The short story that gave birth to some of these characters wasn’t a very good story. Many people who read it said it felt more like the beginning of a novel. So I thought, let’s see if I can make that happen. I developed the characters more and added new ones.

The story they came from was set in the San Francisco Bay Area. When I moved to Los Angeles, the characters came with me and I set the novel in the San Fernando Valley.

I think using the characters from a short story for a novel was a one-time thing. The novel I’m working on now, a family drama set in the early ’70s, is a fresh set of characters. I’ve really enjoyed creating something in the longer form out of nothing.

RR: You've gone from Arte Publico Press to an agent and a New York press. Do you think you'll ever go back to a small press as some other successful writers have?

M: I certainly would be open to publishing again with Arte Publico, which was a wonderful experience, or with another small press. It’s a matter of finding the right publisher for the right book. I have no doubt that my story collection, Hard Language, was a right fit for Arte Publico, just as I feel very confident that St. Martin’s Press is the right fit for Cantina.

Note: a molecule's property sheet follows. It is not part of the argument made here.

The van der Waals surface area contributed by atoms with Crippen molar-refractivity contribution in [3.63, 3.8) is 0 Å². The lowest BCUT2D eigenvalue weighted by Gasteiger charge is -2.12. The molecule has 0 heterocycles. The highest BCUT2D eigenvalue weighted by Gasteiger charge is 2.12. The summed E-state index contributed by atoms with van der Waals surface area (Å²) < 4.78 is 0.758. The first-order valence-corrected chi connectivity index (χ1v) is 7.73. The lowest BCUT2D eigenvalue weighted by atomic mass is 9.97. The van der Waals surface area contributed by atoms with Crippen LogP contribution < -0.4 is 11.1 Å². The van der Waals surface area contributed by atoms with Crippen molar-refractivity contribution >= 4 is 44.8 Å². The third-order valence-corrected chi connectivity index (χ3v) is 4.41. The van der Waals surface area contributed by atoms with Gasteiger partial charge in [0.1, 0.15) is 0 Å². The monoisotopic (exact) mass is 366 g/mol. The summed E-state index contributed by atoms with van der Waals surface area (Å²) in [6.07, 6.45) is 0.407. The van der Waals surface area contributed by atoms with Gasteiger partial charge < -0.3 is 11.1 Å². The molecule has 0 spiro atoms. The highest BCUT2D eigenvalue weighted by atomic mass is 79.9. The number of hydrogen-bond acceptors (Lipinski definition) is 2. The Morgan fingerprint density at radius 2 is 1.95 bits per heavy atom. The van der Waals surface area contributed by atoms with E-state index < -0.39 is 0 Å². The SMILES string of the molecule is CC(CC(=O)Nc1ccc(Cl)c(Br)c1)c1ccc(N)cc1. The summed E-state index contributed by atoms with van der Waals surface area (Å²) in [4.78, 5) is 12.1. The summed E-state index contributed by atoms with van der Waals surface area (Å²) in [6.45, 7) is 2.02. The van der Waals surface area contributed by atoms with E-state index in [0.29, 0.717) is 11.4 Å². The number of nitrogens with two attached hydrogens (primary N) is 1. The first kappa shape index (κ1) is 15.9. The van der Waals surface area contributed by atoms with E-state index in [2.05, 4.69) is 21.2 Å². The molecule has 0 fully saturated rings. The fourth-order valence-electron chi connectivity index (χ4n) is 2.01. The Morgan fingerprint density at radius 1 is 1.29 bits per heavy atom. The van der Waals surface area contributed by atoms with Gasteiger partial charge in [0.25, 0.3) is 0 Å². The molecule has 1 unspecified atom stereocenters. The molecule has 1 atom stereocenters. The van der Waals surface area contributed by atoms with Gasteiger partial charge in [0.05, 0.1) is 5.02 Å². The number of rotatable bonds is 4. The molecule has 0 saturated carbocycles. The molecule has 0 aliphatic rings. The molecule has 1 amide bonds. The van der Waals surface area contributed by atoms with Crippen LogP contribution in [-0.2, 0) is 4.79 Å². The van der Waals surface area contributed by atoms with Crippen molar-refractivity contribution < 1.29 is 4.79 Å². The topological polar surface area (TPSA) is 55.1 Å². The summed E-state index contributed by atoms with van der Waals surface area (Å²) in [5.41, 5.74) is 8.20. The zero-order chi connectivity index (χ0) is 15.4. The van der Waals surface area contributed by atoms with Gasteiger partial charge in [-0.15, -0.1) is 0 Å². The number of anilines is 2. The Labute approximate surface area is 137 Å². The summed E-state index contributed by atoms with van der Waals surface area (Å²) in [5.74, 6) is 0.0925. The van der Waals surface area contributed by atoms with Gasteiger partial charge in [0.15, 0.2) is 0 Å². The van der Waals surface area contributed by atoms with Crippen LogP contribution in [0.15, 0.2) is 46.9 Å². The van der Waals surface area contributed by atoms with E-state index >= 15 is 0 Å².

In both cases the editors and their marketing teams were wonderful to work with, their advice was spot-on, and their encouragement and enthusiasm couldn’t be beat. In that regard I think I’ve been incredibly fortunate.

RR: Mike, we have just finished another decade in Chicano Lit (2000-2009). What did this decade give to Chicano(a) literature?

M: I have been trying to play catch up on a long list of Chicano and Latino novels that stacked up in my queue while I was writing Cantina, and one thing that is most striking to me is how there are Latino and Chicano writers in just about every imaginable genre – from crime fiction to chick lit to graphic novels.

At the same time, I’m seeing is that there is more and more fiction from the last ten years embracing characters of mixed ethnicity and mixed cultures. As an example, I recently read Irete Lazo’s wonderful The Accidental Santera.

Here is a novel about a scientist who is of both Mexican and Puerto Rican descent, adopting a religious tradition, Santeria, which came out of Cuba and has African roots. How’s that for multicultural? And how would you classify it? Latina novel? Chicano novel? I’m not sure you can. And I think that’s a great thing. It reflects our country today. The old classifications are coming apart and reorganizing in new ways.

RR: What recommendations can you give to up-and-coming writers?

M: Find a workshop or writing group that is smart and tough, and don’t let go of the people whose critical skills you respect the most.